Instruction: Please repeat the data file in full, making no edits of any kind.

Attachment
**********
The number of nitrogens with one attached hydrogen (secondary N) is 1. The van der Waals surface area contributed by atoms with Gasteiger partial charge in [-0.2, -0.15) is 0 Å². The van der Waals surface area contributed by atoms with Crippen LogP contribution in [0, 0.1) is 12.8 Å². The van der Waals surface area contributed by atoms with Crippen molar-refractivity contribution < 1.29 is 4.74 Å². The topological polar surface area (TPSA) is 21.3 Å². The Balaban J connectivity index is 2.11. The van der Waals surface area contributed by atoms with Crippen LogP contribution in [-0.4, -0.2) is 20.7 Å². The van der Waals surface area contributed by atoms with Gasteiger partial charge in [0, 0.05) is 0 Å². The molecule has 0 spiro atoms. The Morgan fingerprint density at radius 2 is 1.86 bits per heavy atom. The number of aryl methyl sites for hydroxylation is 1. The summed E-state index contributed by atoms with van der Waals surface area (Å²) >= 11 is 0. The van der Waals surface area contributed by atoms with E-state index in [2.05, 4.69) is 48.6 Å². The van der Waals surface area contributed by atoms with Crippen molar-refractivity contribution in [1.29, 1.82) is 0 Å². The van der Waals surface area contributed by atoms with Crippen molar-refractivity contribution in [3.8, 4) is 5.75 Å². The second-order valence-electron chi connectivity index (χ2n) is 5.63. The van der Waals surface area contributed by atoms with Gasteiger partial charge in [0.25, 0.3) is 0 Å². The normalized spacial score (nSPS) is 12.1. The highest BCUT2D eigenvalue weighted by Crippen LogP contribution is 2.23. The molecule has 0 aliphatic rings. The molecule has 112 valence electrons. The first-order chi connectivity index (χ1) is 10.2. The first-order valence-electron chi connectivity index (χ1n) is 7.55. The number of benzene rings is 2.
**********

The number of nitrogens with one attached hydrogen (secondary N) is 1. The van der Waals surface area contributed by atoms with Gasteiger partial charge in [-0.2, -0.15) is 0 Å². The van der Waals surface area contributed by atoms with Crippen LogP contribution in [0, 0.1) is 12.8 Å². The van der Waals surface area contributed by atoms with Crippen molar-refractivity contribution < 1.29 is 4.74 Å². The topological polar surface area (TPSA) is 21.3 Å². The Balaban J connectivity index is 2.11. The van der Waals surface area contributed by atoms with Crippen LogP contribution in [-0.4, -0.2) is 20.7 Å². The van der Waals surface area contributed by atoms with Gasteiger partial charge in [0, 0.05) is 0 Å². The molecule has 0 spiro atoms. The Morgan fingerprint density at radius 2 is 1.86 bits per heavy atom. The number of aryl methyl sites for hydroxylation is 1. The summed E-state index contributed by atoms with van der Waals surface area (Å²) >= 11 is 0. The van der Waals surface area contributed by atoms with E-state index in [2.05, 4.69) is 48.6 Å². The van der Waals surface area contributed by atoms with Crippen molar-refractivity contribution in [1.29, 1.82) is 0 Å². The van der Waals surface area contributed by atoms with Crippen molar-refractivity contribution in [3.8, 4) is 5.75 Å². The second-order valence-electron chi connectivity index (χ2n) is 5.63. The van der Waals surface area contributed by atoms with Gasteiger partial charge in [0.25, 0.3) is 0 Å². The normalized spacial score (nSPS) is 12.1. The highest BCUT2D eigenvalue weighted by Crippen LogP contribution is 2.23. The molecule has 0 aliphatic rings. The molecule has 112 valence electrons. The first-order chi connectivity index (χ1) is 10.2. The first-order valence-electron chi connectivity index (χ1n) is 7.55. The number of benzene rings is 2.